Mother in law has been wonderful with children this week. I think they have not been crabby with her, but she might not tell me even if they were. She called this morning to ask if she would be stepping on any toes if she took them clothes shopping at Target. I assured her that no toes would be harmed and that she would probably get big interest from the kids. I suggested that she try to find a pair of shoes for Lexi. I didn't mean to play a trick on her with that. Lexi got very very picky about what shoes she would put on her feet this past spring. They can't be too big or too squeezy and I get frustrated very quickly when shopping with her. At least I know that I have to have her with me now when trying to shoe her. MIL will be with us until early Sunday morning. What a generous loving soul she is. And I'll be glad to say goodbye and have my space back. But I'm glad that I got over my snit last weekend and I have been sincerely grateful for her presence this week.

It feels like so much is shifting right now. Thank you forces of change; we're ready to ride. New cat, new commute strategy and parking lot; new job for Nod, new school for Lexi; new home to come.

Got a call from Nod at the b/k atty today saying something about a "spend down" and that maybe I should open an IRA. Ugh. More things I don't understand. So I guess we don't get to keep all our money in the bank if we're claiming that we can't meet our debts? Okay, sounds reasonable. But how do we live and pay for a new apt. in particular if we have to give up that money? More grilling of Nod to come tonight.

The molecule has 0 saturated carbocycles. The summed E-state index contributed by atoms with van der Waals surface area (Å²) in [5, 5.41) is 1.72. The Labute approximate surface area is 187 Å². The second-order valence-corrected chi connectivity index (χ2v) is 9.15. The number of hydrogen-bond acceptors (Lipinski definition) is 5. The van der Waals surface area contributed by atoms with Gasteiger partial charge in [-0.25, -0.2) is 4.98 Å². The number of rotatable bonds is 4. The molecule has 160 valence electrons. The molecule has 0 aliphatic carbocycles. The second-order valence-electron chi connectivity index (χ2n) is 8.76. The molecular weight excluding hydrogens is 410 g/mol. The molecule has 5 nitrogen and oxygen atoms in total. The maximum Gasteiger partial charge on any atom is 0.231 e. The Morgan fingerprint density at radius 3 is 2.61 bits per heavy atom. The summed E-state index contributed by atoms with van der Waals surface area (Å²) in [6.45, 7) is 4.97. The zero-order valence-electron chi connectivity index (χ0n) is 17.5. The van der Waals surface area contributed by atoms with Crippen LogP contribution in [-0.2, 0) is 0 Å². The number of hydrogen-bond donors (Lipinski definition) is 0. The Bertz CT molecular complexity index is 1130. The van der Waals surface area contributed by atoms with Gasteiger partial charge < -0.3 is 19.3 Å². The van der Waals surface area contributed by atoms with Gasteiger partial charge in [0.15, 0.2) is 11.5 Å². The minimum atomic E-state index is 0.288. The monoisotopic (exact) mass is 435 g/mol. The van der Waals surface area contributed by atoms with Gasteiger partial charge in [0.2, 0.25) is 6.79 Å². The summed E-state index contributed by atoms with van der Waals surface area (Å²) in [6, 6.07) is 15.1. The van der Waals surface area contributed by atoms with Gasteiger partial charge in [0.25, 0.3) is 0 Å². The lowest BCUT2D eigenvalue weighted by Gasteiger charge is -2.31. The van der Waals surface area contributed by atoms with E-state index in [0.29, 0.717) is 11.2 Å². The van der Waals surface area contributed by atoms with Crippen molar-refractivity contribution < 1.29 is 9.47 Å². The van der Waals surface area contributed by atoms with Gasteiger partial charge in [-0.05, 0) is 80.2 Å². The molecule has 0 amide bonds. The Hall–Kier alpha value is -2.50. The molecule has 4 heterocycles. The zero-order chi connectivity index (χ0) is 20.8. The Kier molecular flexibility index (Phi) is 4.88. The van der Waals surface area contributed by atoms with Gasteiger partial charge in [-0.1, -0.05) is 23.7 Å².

Wednesday, August 5, 2009

Fair Time

County fair barrel racing was good free fun last Friday evening. Half a moon rising in a beautiful twilight while the horse folk groomed sleek beasts and rode. MIL took the girls this morning early to see the llama show. I'm jealous. We will probably all go out to the carnival later tonight.

Over the weekend we hit the zoo and playground and carousel in Topeka. (That zoo link is not very interesting and I'm surprised that no one has created a website for the whole park. I'm not even bothering to link the wikipedia entry as it's paltry and missing vital ingredients.) Much fresh air and sunshine was imbibed. The lions were reclining in the shade when we went by them in the late afternoon. There were two females lying up against the glass in the viewing corner. So we were only inches away from them. Amazing. The only unpleasant event was Nod's carousel injury. Men, learn from his mistake. Keep your jewels away from the carousel pole! It pinches. (He has made a full recovery.) Otherwise we were all smiles.

Avant moi, le deluge. The first day of fall classes is 8/20. Our pace in the office is picking up and will reach fever pitch in the next two weeks. Blogging will be scarce.